Rather than dispense loans, Trickle Up issues outright grants, but with strings attached. They provide seed capital and training for micro-enterprise hopefuls. Maybe someone with ambitions for a food stall, or a repair shop. A typical deal is a $100 conditional grant. Unlike in a micro-loan program, grantees don’t have to pay the money back, but they do have to get trained. Grantees must commit a minimum of 250 hours in the first 3 months to their venture, reinvest at least 20% back into it, and keep an account ledger, among other conditions. Last year 10,000 business started via Trickle Up donations, and 30,000 budding entreprenuers benefited from this global program. There is huge emphasis on training for very basic business skills. And follow up expansion grants are offered, too. About 70% of grantees are women.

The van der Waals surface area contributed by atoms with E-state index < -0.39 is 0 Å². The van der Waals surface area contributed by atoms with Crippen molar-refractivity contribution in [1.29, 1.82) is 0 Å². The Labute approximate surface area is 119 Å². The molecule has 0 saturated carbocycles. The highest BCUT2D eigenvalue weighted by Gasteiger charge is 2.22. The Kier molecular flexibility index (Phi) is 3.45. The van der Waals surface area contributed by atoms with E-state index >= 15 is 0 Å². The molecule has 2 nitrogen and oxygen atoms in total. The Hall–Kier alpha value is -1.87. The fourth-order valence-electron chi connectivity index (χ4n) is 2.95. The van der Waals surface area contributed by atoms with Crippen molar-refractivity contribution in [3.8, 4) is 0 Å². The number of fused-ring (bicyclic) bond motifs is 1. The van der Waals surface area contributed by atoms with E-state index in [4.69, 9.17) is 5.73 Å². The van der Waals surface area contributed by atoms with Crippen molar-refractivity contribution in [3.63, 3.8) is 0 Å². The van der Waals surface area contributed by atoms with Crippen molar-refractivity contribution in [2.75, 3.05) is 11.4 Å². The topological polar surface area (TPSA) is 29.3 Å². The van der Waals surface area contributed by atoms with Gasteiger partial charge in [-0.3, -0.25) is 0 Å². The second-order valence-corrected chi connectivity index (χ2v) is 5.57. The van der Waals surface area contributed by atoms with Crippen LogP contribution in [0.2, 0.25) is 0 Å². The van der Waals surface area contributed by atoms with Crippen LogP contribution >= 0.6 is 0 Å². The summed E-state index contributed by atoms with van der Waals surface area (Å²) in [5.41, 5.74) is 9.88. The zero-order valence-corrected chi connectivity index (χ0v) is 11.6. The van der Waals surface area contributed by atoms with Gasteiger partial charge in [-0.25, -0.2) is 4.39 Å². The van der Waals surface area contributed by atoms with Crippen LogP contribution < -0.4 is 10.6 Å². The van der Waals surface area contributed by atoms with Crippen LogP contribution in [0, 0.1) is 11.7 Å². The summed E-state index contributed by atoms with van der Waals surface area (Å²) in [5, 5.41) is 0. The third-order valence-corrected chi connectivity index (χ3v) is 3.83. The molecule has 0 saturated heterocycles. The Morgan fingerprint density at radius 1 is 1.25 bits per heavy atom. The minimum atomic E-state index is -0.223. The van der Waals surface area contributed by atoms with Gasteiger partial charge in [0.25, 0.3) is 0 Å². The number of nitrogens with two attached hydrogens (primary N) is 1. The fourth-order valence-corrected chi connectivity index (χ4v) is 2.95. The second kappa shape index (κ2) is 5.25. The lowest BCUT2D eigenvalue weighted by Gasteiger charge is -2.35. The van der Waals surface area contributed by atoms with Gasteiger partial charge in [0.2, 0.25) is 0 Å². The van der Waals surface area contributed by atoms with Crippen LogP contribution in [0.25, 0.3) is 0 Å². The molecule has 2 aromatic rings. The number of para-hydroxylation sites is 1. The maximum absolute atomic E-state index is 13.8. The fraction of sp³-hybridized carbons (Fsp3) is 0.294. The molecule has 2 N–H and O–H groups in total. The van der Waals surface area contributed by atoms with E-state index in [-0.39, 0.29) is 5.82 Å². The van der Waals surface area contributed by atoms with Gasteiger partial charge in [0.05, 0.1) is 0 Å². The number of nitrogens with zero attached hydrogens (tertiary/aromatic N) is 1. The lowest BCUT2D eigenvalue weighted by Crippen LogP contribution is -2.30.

[Sampa rebuilt her life after rebel attacks by starting a restaurant ]